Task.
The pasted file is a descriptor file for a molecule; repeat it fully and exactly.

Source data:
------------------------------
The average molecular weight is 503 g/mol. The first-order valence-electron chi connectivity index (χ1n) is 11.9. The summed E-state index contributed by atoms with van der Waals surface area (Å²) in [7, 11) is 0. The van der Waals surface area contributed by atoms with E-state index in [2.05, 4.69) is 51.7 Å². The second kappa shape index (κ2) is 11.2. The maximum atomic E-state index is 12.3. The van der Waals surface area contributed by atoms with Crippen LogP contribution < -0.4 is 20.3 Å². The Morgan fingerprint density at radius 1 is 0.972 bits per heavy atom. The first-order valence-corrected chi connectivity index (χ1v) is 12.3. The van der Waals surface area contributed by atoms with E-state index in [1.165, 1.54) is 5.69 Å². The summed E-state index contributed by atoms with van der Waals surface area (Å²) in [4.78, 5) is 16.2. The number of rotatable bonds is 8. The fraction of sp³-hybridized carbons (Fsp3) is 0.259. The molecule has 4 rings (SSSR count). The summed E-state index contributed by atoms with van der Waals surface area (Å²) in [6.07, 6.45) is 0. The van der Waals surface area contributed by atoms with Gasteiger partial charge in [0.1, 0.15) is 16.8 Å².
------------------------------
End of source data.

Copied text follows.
The average molecular weight is 503 g/mol. The first-order valence-electron chi connectivity index (χ1n) is 11.9. The summed E-state index contributed by atoms with van der Waals surface area (Å²) in [7, 11) is 0. The van der Waals surface area contributed by atoms with E-state index in [2.05, 4.69) is 51.7 Å². The second kappa shape index (κ2) is 11.2. The maximum atomic E-state index is 12.3. The van der Waals surface area contributed by atoms with Crippen LogP contribution < -0.4 is 20.3 Å². The Morgan fingerprint density at radius 1 is 0.972 bits per heavy atom. The first-order valence-corrected chi connectivity index (χ1v) is 12.3. The van der Waals surface area contributed by atoms with E-state index in [1.165, 1.54) is 5.69 Å². The summed E-state index contributed by atoms with van der Waals surface area (Å²) in [4.78, 5) is 16.2. The number of rotatable bonds is 8. The fraction of sp³-hybridized carbons (Fsp3) is 0.259. The molecule has 4 rings (SSSR count). The summed E-state index contributed by atoms with van der Waals surface area (Å²) in [6.07, 6.45) is 0. The van der Waals surface area contributed by atoms with Gasteiger partial charge in [0.1, 0.15) is 16.8 Å².